SELMA PARLOUR

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I make oil paintings that appear as though they are drawn, dyed, or printed. I conceive of my practice through a syntactical lens contriving a self-styled coda to historic abstract painting in order to reassess its assorted theoretical proclamations and in/extrinsic conventions. I'm perhaps known for my units of 'back-lit' colour, shaded bands, diagrammatic space, and my abstract-paintings-of-photography's-installation-shot-of-abstract-painting.

 

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'She layers her paint with great patience and skill to achieve a luminous ground, with as much light trickery as a Van Eyck or a Rothko. As a result her colours punch out, in a wild range of shades from pretty pastel to harshly acidic.' – Mark Sheerin, FAD magazine, 2020

'Parlour's previous use of what could be images of full frames is now merely implied by what look like photographic crops of them. The paradoxical idea comes to mind that these paintings are details of themselves. There is plenty here for eye and brain.' – Paul Carey-Kent, Saturation Point, 2018

Selma Parlour, 2018

'The result is an illusory, tromp l'oeil-like effect that works against the eye's instinctual efforts in finding points of focus. All paintings need to be seen in person to be properly appreciated, of course, but that's especially the case with Parlour's work, which purposely subverts the optics of a camera lens.' – Taylor DaFoe, Artnet News, 2018

'Parlour's paintings carry colour without volume. Maintaining a relation to printmaking, the build-up is tonal, stained, almost as if in a photograph, with the sense of hands off as well as hands on. A layered levelling of colour, where the artist appears to have pulled the canvas, as if a shroud, out of liquid in a gesture of reversed negativity.' – Sacha Craddock, 2017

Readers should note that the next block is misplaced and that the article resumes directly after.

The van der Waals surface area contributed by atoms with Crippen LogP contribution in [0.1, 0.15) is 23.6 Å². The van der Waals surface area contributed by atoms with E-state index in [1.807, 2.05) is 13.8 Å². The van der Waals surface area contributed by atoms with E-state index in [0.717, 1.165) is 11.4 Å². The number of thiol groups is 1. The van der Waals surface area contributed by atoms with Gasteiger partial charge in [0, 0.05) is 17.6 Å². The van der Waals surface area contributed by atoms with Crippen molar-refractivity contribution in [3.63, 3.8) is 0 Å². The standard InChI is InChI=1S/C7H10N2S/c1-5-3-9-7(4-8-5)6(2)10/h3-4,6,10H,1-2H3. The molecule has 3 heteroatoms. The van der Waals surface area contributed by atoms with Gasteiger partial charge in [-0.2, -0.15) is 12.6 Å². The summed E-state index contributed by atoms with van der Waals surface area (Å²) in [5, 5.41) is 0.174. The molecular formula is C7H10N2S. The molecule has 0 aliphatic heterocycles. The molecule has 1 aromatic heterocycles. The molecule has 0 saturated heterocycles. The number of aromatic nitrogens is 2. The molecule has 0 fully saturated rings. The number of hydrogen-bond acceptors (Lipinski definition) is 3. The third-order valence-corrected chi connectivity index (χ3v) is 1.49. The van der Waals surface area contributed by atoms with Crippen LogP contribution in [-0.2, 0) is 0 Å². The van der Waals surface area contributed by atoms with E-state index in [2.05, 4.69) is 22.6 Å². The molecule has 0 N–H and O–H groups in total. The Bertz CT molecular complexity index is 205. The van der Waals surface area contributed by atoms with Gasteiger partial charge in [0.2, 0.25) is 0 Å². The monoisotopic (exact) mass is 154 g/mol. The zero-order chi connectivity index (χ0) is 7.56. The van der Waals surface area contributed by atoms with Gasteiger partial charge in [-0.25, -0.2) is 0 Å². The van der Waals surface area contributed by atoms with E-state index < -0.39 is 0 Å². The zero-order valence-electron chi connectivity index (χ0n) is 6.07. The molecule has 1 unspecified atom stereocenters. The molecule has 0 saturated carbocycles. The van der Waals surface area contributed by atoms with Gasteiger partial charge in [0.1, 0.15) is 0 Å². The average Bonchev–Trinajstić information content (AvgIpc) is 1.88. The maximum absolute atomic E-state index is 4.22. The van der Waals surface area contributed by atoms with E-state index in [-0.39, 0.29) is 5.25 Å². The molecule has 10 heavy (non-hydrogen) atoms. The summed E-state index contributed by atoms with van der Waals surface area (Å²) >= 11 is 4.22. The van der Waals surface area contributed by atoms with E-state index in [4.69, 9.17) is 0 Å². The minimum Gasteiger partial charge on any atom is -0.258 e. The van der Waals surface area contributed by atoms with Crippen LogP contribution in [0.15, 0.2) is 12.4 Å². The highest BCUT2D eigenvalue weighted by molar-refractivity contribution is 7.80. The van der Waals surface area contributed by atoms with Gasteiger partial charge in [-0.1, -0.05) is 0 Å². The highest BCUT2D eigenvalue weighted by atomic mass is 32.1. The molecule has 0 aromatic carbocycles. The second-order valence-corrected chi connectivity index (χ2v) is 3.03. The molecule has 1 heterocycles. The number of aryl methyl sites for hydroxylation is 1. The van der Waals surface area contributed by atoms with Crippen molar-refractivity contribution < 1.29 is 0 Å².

ES magazine, 2019

The Times, 2016

'I am puzzled by the sense of this being a corner or a quadrant. In what context might one see only this part of either a pyramid or a window? Photography comes to mind, the camera frame characteristically cropping objects in this way. And there is something about the colour quality, thinly applied hues, with the white surface behind giving them brilliance, which is reminiscent of a photograph or a computer screen.' – Andy Parkinson, Patterns that Connect, 2017

'Our edgy attempt to impose perceptual equanimity is hereby challenged.' – Sandra Gibson, Nerve magazine, 2016

'Parlour's pictorial space is impossible. It breaks all the rules and confounds all expectations, demanding to be read from multiple perspectives rather than a single viewpoint.' – Richard Davey, 2016

'In delicate, precise paintings referencing iconic architectural geometries, Parlour's canvases are cosmic windows that compress time to merge the forms of present and past.' – Cathryn Drake, Artforum, 2015

'A series of extremely subtle colours have been applied with the exactitude of an illuminator decorating a manuscript. The results are as pleasing as a perfect equation and the acronym QED (quod erat demonstrandum), usually appended to the proof of a theorem, would not be inappropriate.' – Sarah Kent, The Arts Desk, 2011

 

Bio

Selma Parlour (b. Johannesburg, S.A. 1976). Awards: Arts Council England Creative Development Award (2020); 'Mark Rothko Memorial Trust Artist-in-Residence Award' (2018); 'Sunny Dupree Family Award for a Woman Artist', the Summer Exhibition, the Royal Academy of Arts, London (2017); and the John Moores Painting Prize (2016, prizewinner). Other notable awards are her artist residency at Dio Horia, Athens and Island of Mykonos, Greece (Invited, 2015), and a runner-up award from the Arts Foundation, UK (2014). During her doctoral studies at Goldsmiths, University of London, Selma Parlour received a Research Support Award (2012), and went on to complete her PhD in Art in 2014. That same year her work was selected for Thames and Hudson’s international competition and publication '100 Painters of Tomorrow'. Exhibitions include: 'Activities for the Abyss', Pi Artworks, London (2019, solo); 'Upright Animal', curated by Sacha Craddock, Pi Artworks, London (2018, solo); 'Parlour Games', Marcelle Joseph Projects, the House of St Barnabas, London (2016, site-specific, solo); MOT International, London (2012, solo); 'Selma Parlour & Yelena Popova', Horton Gallery, New York (2012); and Bloomberg New Contemporaries, ICA, London (2011). Collections include the Saatchi Gallery, London.

 
Contact  
Please send enquires to: Images available from:
london@piartworks.com Artimage
   
   
London Athens
   
Pi Artworks Dio Horia
55 Eastcastle Street info@diohoria.com
London, W1W 8EG  
+44 207 6378403
   

studio 2017

 

 

studio 2014

 

 

 
 

© Selma Parlour 2020